On a recent trip to the UK, a friend and senior physiotherapist in London suggested that I was hypermobile. My husband and I had a good laugh at this because my lack of flexibility is often a subject of discussion (and amusement) in our home.
Joint hypermobility means some or all of a person’s joints have an unusually large range of movement.
People with hypermobility are particularly supple and able to move their limbs into positions others find impossible. This can be true of just some joints as in my case I am embarrassed to admit that I have allowed my hamstrings, hip flexors, forearms…and so on to tighten excessively, effectively resolving the trouble of hypermobility at the joints these muscles envelop and put them at risk to alternate damage!
Many people with hypermobile joints do not have any problems or need treatment. However, joint hypermobility can sometimes cause unpleasant symptoms, such as:
• joint pain
• back pain
• dislocated joints – when the joint comes out if its correct position
• soft tissue injuries, such as tenosynovitis (inflammation of the protective sheath around a tendon)
If hypermobility causes these types of symptoms it is often called joint hypermobility syndrome.
Joint hypermobility syndrome can be very difficult to live with because it can cause fatigue (extreme tiredness) and long-term pain. It may also take time to receive the correct diagnosis due to the wide range of symptoms that joint hypermobility syndrome can cause.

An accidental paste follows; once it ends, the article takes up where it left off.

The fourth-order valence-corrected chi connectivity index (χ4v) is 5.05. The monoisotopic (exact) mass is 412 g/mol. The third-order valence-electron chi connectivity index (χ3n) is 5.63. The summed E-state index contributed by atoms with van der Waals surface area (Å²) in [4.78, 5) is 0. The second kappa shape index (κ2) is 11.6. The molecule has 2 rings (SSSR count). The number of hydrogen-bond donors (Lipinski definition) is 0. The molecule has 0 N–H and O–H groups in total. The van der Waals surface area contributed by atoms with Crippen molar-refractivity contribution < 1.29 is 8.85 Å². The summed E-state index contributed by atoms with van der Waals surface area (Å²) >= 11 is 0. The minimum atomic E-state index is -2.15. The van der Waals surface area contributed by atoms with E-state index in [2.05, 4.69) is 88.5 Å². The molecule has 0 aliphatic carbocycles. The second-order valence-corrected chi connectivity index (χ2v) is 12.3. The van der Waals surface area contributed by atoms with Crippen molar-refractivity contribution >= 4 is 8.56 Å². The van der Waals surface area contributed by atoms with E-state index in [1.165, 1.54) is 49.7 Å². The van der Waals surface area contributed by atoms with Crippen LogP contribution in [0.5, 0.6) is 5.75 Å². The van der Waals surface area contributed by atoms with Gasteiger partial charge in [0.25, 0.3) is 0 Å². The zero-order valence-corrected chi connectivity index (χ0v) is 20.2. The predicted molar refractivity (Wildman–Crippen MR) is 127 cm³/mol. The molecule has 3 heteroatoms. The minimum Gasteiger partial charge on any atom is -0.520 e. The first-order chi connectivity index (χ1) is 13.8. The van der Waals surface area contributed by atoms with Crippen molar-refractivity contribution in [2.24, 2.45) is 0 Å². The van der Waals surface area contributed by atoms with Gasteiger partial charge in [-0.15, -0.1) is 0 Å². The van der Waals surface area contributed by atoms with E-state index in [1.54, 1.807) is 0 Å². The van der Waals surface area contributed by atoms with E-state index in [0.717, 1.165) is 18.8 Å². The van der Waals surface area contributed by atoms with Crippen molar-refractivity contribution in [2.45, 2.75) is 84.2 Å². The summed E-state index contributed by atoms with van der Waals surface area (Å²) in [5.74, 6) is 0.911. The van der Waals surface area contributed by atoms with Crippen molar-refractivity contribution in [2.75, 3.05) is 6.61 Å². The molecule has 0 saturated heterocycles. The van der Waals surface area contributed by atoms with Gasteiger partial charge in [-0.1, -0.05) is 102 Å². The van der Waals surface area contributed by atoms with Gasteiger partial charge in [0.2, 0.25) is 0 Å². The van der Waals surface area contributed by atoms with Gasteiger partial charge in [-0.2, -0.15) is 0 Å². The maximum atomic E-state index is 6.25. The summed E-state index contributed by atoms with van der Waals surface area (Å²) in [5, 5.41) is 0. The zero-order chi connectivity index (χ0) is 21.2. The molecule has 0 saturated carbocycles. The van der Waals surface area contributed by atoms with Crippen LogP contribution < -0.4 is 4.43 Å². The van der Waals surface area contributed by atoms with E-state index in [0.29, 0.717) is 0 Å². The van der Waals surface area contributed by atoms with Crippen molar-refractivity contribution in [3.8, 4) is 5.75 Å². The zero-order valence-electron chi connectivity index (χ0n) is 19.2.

Having a hypermobile joint exposes the structures of that joint to increased forces. Joint ligaments and capsule are left over exposed to the pushes and pulls of daily life. Needless to say this makes the joint/area susceptible to injury and pain.
Physiotherapy has always been the mainstay of treatment for the musculoskeletal aspects of joint hypermobility syndrome. As always an integrated physiotherapy programme is essential and the most up-to-date research supports:
-improving spinal posture by developing core stability;
-enhancing joint stability by encouraging joint-stabilising exercises;
-avoiding resting in harmful end-of-range positions/postures;
I was relieved on researching the condition and its treatment that we were right up-to-date with current practices and the combination of physiotherapy assessment, treatment, and clinical Pilates used at Chevron Island Physiotherapy enabled us to recognise and treat such conditions – myself included. Amazing that we were already identifying and rehabilitating hypermobility without realising its specialised diagnosis and the implications of ignoring it. Sometimes a small comment by friends can take you on an interesting journey.
Su Bauman (Physiotherapist)